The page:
With the exception of maybe the Bee Gees, no group personified the 1970s as ABBA did. With their sequined jumpsuits, angelic lead singers and unforgettable melodies that stayed with you to the point of insanity, the group burst on the scene in 1974 by winning the Eurovision contest with “Waterloo.”
Soon they were a worldwide phenomenon. They hit number one in the U.S., the U.K., Australia, Germany, the Netherlands and their native Sweden, of course. Their hits include “Dancing Queen,” “Take a Chance on Me,” and “Mamma Mia.” They are one of the best-selling artists ever, with estimates running as high as 400 million records sold.
But by 1981, the sensation was pretty much over. Their final single, aptly titled, “Thank You for the Music,” was released in 1983, and failed to chart in Sweden or the U.S. They disappeared from the music scene.
So whatever happened to ABBA?
Most fans point to the dissolution of the two marriages that made up ABBA—Agnetha Fältskog and Björn Ulvaeus, and Benny Andersson and Anni-Frid Lyngstad—as the reason the band broke up. As the marriages started to crumble in the late 1970s, their music turned darker, with songs such as “The Winner Takes It All” and “When All Is Said and Done,” their last Top 40 hit in 1982.
But if ABBA went away, the four most certainly did not. They had too much talent to do that.
Lyngstad had the most chart success, teaming up with Phil Collins as Frida and hitting No. 13 in the U.S. with “I Know There’s Something Going On,” which was the 20th biggest-selling single in the U.S. in 1982. The title track from her 1984 album Shine reached No. 6 in Sweden. In 1992, she married her long-time boyfriend, Prince Heinrich Ruzzo Reuss of Plauen, and stayed with him until his death in 1999. Her daughter from her first marriage, Ann Lise-Lotte Fredriksson Casper, died in a car accident in New York in 1998. She has continued to release one-off recordings throughout her career.
Fältskog released several solo albums during the 1980s, and although she didn’t including her debut album Wrap Your Arms Around Me in 1982. The album went platinum in Sweden and included the title cut and “The Heat Is On” as singles. She took a break from recording for 16 years before releasing a new album, a collection of covers, in 2004. In 2013, she released A, an album that hit the top 10 across Europe.
Björn Ulvaeus & Benny Andersson
Ulvaeus and Andersson continued to do what they did best—writing songs. They collaborated with lyricist Tim Rice (Jesus Christ Superstar, Evita) to create the musical Chess. The musical featured the smash hits “One Night in Bangkok” and “I Know Him So Well” (which inexplicably did nothing in the U.S.).
Andersson released his first solo album in 1987 and then formed his own band BAO (Benny Anderssons Orkester) in 2001, the first of 10 albums by the band.
Ulvaeus stayed behind the scenes mostly, writing lyrics for some of Andersson’s songs with BAO. The two collaborated again in 1995 with another musical, Kristina från Duvemåla, which ran in Sweden for five years. The two have continued to write together.
An ABBA Resurgence
ABBA-mania resurfaced in the 1990s, thanks to the U.K. duo Erasure’s 1992 release of Abba-esque, an EP that featured covers of four ABBA songs: “Lay All Your Love on Me,” “SOS,” “Take a Chance on Me” and “Voulez-Vous.” The EP topped the U.K. Singles Chart. To capitalize on the success, ABBA released ABBA Gold, a greatest hits compilation, and it became one of the best-selling albums in the world, reaching 30 million in sales.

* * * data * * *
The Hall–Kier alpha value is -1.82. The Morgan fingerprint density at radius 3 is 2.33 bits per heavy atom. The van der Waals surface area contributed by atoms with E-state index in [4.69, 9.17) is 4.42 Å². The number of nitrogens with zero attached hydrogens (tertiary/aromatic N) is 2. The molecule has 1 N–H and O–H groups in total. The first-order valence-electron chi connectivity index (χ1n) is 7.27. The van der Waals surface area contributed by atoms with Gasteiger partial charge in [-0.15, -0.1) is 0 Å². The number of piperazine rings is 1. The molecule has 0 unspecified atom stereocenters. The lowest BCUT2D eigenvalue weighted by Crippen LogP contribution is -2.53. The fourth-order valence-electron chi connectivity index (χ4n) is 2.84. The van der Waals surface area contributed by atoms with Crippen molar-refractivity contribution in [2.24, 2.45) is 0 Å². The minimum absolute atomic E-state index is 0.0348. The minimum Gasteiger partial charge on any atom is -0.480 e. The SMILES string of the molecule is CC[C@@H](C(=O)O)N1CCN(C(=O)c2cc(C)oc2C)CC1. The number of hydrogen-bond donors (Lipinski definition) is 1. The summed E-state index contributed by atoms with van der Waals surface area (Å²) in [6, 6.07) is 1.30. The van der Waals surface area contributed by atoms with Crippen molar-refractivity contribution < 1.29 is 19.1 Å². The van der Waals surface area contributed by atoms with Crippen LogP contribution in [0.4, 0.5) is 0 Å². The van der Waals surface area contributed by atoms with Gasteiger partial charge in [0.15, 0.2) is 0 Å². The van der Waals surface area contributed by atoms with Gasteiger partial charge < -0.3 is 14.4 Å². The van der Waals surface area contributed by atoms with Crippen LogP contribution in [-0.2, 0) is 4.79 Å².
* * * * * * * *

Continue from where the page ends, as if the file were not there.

In 1997, an ABBA tribute group called the ABBA Teens (renamed the A*Teens to avoid litigation) reimagined ABBA songs as modern electronic hits. The album, The ABBA Generation, was a huge smash worldwide, and ABBA’s legacy grew even more. In fact, the fervor grew so much that ABBA was reportedly offered $1 billion from a promoter to do a reunion tour. They turned it down.
The musical Mamma Mia! premiered in 1999 in London and subsequently on Broadway in 2001. It closed on Broadway in 2015, making it the ninth longest-running show in Broadway history. The musical was made into a movie in 2008 and went on to make $615 million at the box office, eventually spawning a sequel.
All four members of the group showed up at the premiere in Stockholm. The success of the musical and movie brought ABBA Gold back, and it went to No. 1 in the U.K. again. The soundtrack to the movie went to No. 1 in the U.S.—ABBA’s first No. 1 album in America after 30 years.
ABBA’s appearance at the premiere for Mamma Mia! was only the second time all of them had appeared in public as a group since 1986. Despite calls for them to reunite, they refused, wanting to be remembered during their peak success.
An ABBA Reunion?
Soon, though, the pressure began to mount for new music and a reunion. They began to appear together in public more often at parties and benefits, and in 2016 they announced that they would be reuniting for a project that would feature the members as “abbatars”—lifelike avatars of themselves back in the 1970s, costumes and all—and they had recorded two new songs for the project.
A TV special was announced as well for 2018 to release the songs, but then things started to bog down. The release date was moved from 2018 to spring 2019, then moved to summer. By then three more songs were in the works—an EP of music—but it was delayed again until September 2020.
Then COVID-19 hit, and the project encountered snags again. Ulvaeus announced that the now eight-song project was delayed until 2021, and then he announced another delay until 2022.
Someday we may hear new ABBA songs, and they’ll burn into our brains the way “Take a Chance On Me” and “Dancing Queen” did. But for now, we’ll have to continue to wait.